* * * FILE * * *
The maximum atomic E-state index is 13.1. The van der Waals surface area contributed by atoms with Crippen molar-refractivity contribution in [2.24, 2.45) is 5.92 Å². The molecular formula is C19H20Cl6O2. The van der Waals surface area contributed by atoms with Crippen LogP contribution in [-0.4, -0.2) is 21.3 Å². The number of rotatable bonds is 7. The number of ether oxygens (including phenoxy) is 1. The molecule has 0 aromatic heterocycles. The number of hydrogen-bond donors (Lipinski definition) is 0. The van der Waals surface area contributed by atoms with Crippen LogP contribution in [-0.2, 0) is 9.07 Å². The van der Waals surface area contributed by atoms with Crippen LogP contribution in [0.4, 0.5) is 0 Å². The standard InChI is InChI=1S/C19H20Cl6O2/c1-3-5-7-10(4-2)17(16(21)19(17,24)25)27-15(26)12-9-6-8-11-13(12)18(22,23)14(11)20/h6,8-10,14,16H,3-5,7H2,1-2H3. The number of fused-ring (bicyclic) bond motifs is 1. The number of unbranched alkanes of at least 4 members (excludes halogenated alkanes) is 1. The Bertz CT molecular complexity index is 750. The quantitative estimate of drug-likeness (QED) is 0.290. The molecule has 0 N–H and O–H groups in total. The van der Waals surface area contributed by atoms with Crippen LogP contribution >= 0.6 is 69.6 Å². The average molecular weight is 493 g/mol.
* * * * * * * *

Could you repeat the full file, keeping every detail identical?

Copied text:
The maximum atomic E-state index is 13.1. The van der Waals surface area contributed by atoms with Crippen molar-refractivity contribution in [2.24, 2.45) is 5.92 Å². The molecular formula is C19H20Cl6O2. The van der Waals surface area contributed by atoms with Crippen LogP contribution in [-0.4, -0.2) is 21.3 Å². The number of rotatable bonds is 7. The number of ether oxygens (including phenoxy) is 1. The molecule has 0 aromatic heterocycles. The number of hydrogen-bond donors (Lipinski definition) is 0. The van der Waals surface area contributed by atoms with Crippen LogP contribution in [-0.2, 0) is 9.07 Å². The van der Waals surface area contributed by atoms with Crippen LogP contribution in [0.4, 0.5) is 0 Å². The standard InChI is InChI=1S/C19H20Cl6O2/c1-3-5-7-10(4-2)17(16(21)19(17,24)25)27-15(26)12-9-6-8-11-13(12)18(22,23)14(11)20/h6,8-10,14,16H,3-5,7H2,1-2H3. The number of fused-ring (bicyclic) bond motifs is 1. The number of unbranched alkanes of at least 4 members (excludes halogenated alkanes) is 1. The Bertz CT molecular complexity index is 750. The quantitative estimate of drug-likeness (QED) is 0.290. The molecule has 0 N–H and O–H groups in total. The van der Waals surface area contributed by atoms with Crippen LogP contribution >= 0.6 is 69.6 Å². The average molecular weight is 493 g/mol.